A word of caution: Never taste taro while it is still raw, as the sap in the flesh contains calcium oxalate that irritates mucous linings in the throat. This compound, fortunately, is quickly transformed by cooking. If you have very sensitive skin, wear gloves, or make sure your hands are dry when peeling and cutting taro. Afterwards, warm your hands over a burner for a minute or so, rubbing them together to remove any remnants of starch before washing.

After you have tried these recipe and developed a liking for taro, use it to add texture and flavor to other savory dishes, such as soups and curries. Taro easily absorbs the flavors of the sauces in which it is cooked and serves as a natural thickening agent to enrich those dishes. Cut into small cubes and steam together with rice for a tasty taro-flavored rice.

Taro makes great crispy chips, fries, and fritters. Another big hit in my family while I was growing up were the wonderful crispy-crunchy taro fritters Mom frequently made. She sprinkled coarsely grated taro with a little salt, then added just enough tapioca starch to hold the shreds together when dropped in small, loose lumps into hot oil to fry to golden perfection. For a spicy flavor, add a small amount of grated ginger to the taro mixture before frying, or dip the fried crispy fritters in bottled Sriracha hot chilli sauce and enjoy!

In Southeast Asia, taro is also used as a starch base for a wide range of desserts and sweet treats. It makes a rich, smooth, and creamy custard with eggs, coconut milk, and palm sugar. For an easy dessert, simmer half-inch cubes of taro in coconut milk sweetened with sugar and flavor-enhanced with a small amount of salt. This makes another quick comfort food to warm those cool spring evenings.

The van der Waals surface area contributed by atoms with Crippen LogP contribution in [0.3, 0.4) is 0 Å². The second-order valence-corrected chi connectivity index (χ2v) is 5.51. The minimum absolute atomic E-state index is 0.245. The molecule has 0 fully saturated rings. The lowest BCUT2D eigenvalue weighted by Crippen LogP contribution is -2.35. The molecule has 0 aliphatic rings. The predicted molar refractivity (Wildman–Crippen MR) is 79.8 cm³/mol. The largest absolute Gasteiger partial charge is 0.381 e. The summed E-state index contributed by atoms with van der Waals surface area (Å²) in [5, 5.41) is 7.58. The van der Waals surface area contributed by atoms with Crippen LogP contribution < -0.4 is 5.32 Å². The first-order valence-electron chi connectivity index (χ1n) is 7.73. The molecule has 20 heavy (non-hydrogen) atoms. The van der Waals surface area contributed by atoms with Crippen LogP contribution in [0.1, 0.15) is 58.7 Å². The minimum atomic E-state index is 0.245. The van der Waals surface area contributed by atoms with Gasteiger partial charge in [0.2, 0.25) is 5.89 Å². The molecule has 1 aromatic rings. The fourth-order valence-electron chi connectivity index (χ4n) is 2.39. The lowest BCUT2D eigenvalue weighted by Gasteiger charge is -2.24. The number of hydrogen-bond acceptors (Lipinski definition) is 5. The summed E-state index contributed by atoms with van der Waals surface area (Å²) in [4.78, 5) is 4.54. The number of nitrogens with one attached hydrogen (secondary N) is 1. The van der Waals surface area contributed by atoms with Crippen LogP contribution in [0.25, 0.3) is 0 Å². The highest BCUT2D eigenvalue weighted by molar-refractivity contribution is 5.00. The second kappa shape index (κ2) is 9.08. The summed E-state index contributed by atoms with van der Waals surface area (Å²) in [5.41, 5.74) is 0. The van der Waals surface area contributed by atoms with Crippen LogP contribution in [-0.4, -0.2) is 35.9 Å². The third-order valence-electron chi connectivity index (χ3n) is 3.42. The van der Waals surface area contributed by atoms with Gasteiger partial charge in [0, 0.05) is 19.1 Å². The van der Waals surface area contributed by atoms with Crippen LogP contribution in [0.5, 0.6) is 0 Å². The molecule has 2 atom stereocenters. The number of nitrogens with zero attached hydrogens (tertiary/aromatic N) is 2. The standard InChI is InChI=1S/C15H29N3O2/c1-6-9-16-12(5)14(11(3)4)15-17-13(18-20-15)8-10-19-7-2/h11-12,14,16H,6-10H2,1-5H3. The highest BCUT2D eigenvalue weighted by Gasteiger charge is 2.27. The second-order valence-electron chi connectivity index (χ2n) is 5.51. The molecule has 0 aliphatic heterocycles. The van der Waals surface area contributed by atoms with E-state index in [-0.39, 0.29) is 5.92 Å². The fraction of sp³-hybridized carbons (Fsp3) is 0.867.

Stewed Taro with Green Onions

Ingredients
◦ 1 medium to large taro (about 1 1/2 lb.)
◦ 6 cloves garlic, chopped
◦ 3-4 Tbs. peanut oil
◦ 1-2 Tbs. light soy sauce, to taste
◦ 1-2 cups hot water
◦ 2-3 green onions (both white and green parts), cut into thin rounds

Peel taro with a sharp knife to remove all the muddy skin. If it is not a very fresh one or has soft spots, trim until you get to the firm, white flesh that is speckled with purplish red markings. Depending on its size, halve or quarter the taro lengthwise and slice each half or quarter crosswise about 1/4-inch thick. Set aside.

Heat a wok until its surface begins to smoke. Swirl in oil to coat wok surface and wait 15-20 seconds for the oil to heat. Add garlic, stir, and follow with the taro. Stir well to coat the pieces with oil and lightly brown for about a minute. Then, add enough hot water to almost cover the taro (about 1 1/2 cups). Bring to a boil, reduce heat to medium, cover, and cook 15-30 minutes (see note). Stir occasionally to prevent sticking and burning. Add more water if the taro has dried but is still in firm pieces.

When the taro has softened and the pieces are beginning to break down into a grayish, gooey consistency, add the light soy sauce and green onions. Stir well. If the mixture is too thick and dry, add a bit more water. Cook 1-2 minutes longer, or until the green onions have softened and their flavor blended in with the taro.

Serves 4-6 either by itself, or with rice in a multi-course family-style meal.

Taro Cubes in Coconut Milk

Ingredients
◦ 2 to 3 cups of 1/2-inch taro cubes
◦ 2 cups or 1 14-oz. can unsweetened coconut milk
◦ 1/4 - 1/2 cup granulated sugar
◦ 1/4 - 1/2 tsp. sea salt

In a saucepan, heat coconut milk with sugar and salt until well blended. Bring to a boil, add the taro pieces and cook over low to medium heat until tender (about 7-10 minutes). Serve warm for best flavor.
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Last edited by Carol; 10-10-2008 at 05:16 PM.